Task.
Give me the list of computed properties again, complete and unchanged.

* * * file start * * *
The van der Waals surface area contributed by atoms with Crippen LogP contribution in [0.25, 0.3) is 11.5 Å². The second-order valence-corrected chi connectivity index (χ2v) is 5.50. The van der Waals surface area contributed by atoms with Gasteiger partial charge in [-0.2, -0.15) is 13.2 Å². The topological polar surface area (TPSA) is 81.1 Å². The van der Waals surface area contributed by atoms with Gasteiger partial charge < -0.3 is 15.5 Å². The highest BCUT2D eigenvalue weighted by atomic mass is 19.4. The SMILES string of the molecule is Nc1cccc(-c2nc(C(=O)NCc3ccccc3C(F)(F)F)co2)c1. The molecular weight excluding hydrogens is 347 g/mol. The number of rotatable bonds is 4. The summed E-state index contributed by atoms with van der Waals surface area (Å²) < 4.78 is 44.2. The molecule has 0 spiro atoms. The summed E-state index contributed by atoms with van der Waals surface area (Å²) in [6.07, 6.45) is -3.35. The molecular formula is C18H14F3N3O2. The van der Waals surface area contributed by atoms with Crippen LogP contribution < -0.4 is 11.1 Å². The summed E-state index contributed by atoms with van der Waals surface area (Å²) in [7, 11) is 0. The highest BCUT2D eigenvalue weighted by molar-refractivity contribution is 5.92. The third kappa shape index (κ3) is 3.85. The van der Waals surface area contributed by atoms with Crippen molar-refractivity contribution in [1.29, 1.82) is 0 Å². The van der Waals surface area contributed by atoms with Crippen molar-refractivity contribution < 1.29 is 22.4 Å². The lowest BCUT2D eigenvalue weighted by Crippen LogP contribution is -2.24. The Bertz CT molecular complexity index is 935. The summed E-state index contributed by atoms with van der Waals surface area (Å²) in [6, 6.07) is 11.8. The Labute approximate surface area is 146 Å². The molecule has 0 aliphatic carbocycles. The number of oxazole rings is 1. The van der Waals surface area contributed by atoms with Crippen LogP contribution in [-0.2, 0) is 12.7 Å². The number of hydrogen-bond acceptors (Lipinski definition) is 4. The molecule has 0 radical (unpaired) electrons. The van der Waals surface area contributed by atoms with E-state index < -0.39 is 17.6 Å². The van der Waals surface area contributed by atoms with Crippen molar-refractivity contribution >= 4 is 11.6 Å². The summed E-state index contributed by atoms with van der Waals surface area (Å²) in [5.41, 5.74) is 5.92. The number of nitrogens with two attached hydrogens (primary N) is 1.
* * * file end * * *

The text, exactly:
The van der Waals surface area contributed by atoms with Crippen LogP contribution in [0.25, 0.3) is 11.5 Å². The second-order valence-corrected chi connectivity index (χ2v) is 5.50. The van der Waals surface area contributed by atoms with Gasteiger partial charge in [-0.2, -0.15) is 13.2 Å². The topological polar surface area (TPSA) is 81.1 Å². The van der Waals surface area contributed by atoms with Gasteiger partial charge < -0.3 is 15.5 Å². The highest BCUT2D eigenvalue weighted by atomic mass is 19.4. The SMILES string of the molecule is Nc1cccc(-c2nc(C(=O)NCc3ccccc3C(F)(F)F)co2)c1. The molecular weight excluding hydrogens is 347 g/mol. The number of rotatable bonds is 4. The summed E-state index contributed by atoms with van der Waals surface area (Å²) < 4.78 is 44.2. The molecule has 0 spiro atoms. The summed E-state index contributed by atoms with van der Waals surface area (Å²) in [6.07, 6.45) is -3.35. The molecular formula is C18H14F3N3O2. The van der Waals surface area contributed by atoms with Crippen LogP contribution < -0.4 is 11.1 Å². The summed E-state index contributed by atoms with van der Waals surface area (Å²) in [7, 11) is 0. The highest BCUT2D eigenvalue weighted by molar-refractivity contribution is 5.92. The third kappa shape index (κ3) is 3.85. The van der Waals surface area contributed by atoms with Crippen molar-refractivity contribution in [1.29, 1.82) is 0 Å². The van der Waals surface area contributed by atoms with Crippen molar-refractivity contribution < 1.29 is 22.4 Å². The lowest BCUT2D eigenvalue weighted by Crippen LogP contribution is -2.24. The Bertz CT molecular complexity index is 935. The summed E-state index contributed by atoms with van der Waals surface area (Å²) in [6, 6.07) is 11.8. The Labute approximate surface area is 146 Å². The molecule has 0 aliphatic carbocycles. The number of oxazole rings is 1. The van der Waals surface area contributed by atoms with Crippen LogP contribution in [-0.2, 0) is 12.7 Å². The number of hydrogen-bond acceptors (Lipinski definition) is 4. The molecule has 0 radical (unpaired) electrons. The van der Waals surface area contributed by atoms with E-state index < -0.39 is 17.6 Å². The van der Waals surface area contributed by atoms with Crippen molar-refractivity contribution >= 4 is 11.6 Å². The summed E-state index contributed by atoms with van der Waals surface area (Å²) in [5.41, 5.74) is 5.92. The number of nitrogens with two attached hydrogens (primary N) is 1.